Video Editing Techniques For Home Movies

The home movie. It doesn’t get any better than that. All of your friends want to spend two hours watching your vacation tapes, right? Most friends/relatives/neighbors would rather have nails driven into their eyes than endure that, but you can change all that by simply applying a few simple video editing techniques while editing your home movies.

Start by remembering that you are telling a story. Remember what you like when you hear a story. You want it to be short, entertaining and to the point. Apply that simple rule to your own video editing projects and you will be amazed at the difference in your videos.

Another video editing technique for home movies involves the second basic rule. Never fall in love with your shots, or to put it more concisely, less is more. Most people shoot the same things over and over again. Learn to pick the best shot and go with it. The also ran takes should be left on the cutting room floor. Your audience will thank you for your decision to leave duplicate shots out of your video. Don’t let shots roll on forever. Once you have established that you are near the lake, move on to the next shot. No one cares to see endless bushes and trees unless something is happening in them. Keep the pace up and the action going. This is a basic technique for editing home movies that drives the story along and keeps your audience involved in the story.

A professional video editing technique used in editing home movies is to try to change angles dramatically when making straight cuts. If you cut within the same shot and the angle hasn’t changed, it is called a jump cut and it can be very distracting for the audience. When angles change, let’s say from a wide shot of the pasture and the horse, to a tight shot of the horse, it is natural and not jarring. Anything that you can do to limit the jarring cuts in your home movies will greatly improve them.

Yet Another video editing technique that you should use in home movies involves music. Scenes that do not have much dialogue can always be improved with the right music. Experiment with different pieces of music under scenes and you will soon learn the impact that music can have on a scene.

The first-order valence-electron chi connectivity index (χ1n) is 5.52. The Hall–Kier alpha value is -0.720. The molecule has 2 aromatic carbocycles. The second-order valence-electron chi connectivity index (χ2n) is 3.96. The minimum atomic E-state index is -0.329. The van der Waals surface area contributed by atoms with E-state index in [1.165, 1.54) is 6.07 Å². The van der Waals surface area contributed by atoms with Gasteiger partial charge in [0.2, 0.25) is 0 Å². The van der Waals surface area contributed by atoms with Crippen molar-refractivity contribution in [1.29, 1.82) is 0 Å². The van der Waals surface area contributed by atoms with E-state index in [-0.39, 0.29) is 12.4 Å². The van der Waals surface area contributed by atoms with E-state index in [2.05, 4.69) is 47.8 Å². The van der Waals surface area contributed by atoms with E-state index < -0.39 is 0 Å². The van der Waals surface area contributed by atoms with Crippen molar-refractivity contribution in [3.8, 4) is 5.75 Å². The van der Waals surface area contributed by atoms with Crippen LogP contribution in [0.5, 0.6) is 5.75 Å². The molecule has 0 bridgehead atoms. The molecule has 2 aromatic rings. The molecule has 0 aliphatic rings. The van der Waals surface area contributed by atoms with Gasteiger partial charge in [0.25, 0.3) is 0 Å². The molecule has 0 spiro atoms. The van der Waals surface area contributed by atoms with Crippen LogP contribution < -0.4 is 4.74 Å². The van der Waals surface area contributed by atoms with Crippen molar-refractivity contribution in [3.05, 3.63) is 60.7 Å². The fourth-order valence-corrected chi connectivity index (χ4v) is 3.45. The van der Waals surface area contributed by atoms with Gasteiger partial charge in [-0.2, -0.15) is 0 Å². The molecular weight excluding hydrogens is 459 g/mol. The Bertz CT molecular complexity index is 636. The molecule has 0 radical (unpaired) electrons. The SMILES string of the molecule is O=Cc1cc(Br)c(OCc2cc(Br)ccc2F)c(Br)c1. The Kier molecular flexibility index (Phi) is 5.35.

These are just a few of the video editing techniques for home movies that will take your home movie from boring to brilliant with just a little effort.

The Best 10 Movies About Magic of All Time

So here we go, the best 10 movies about ‘magic’ of ‘all time’. That’s a tall order and will of course become a list that will be challenged by many.

What I have tried to do is collate a list of movies that feature films which have magical themes or very obvious magical references in them. Of course the rash of Harry Potter films, the excellent Lord of the Rings trilogy and even Star Wars could be included. However, from a desire to expand the list of magician inspired or magically themed movies I have left these out as being ‘too obvious’.

For reasons of brevity I have also not included fully animated movies in this list, so the likes of Fantasia, Sword in the Stone and even The Illusionist (Sylvian Chomet’s 2010 film) are not considered.

I’ve also ignored television series, such as The Magician (Bill Bixby trained by Mark Wilson), Jonathan Creek, the quirky 1970′s TV series Ace of Wands as well as specific Colombo, Midsummer Murders, One Foot in the Grave episodes that were based around magic and magicians.

So this brings us to a quick round-up of some of the best of the magician-in-the-movies films I am aware of. Starting with those just outside the Top Ten – not because of any lack of quality, just because they are a little peripheral to the main list.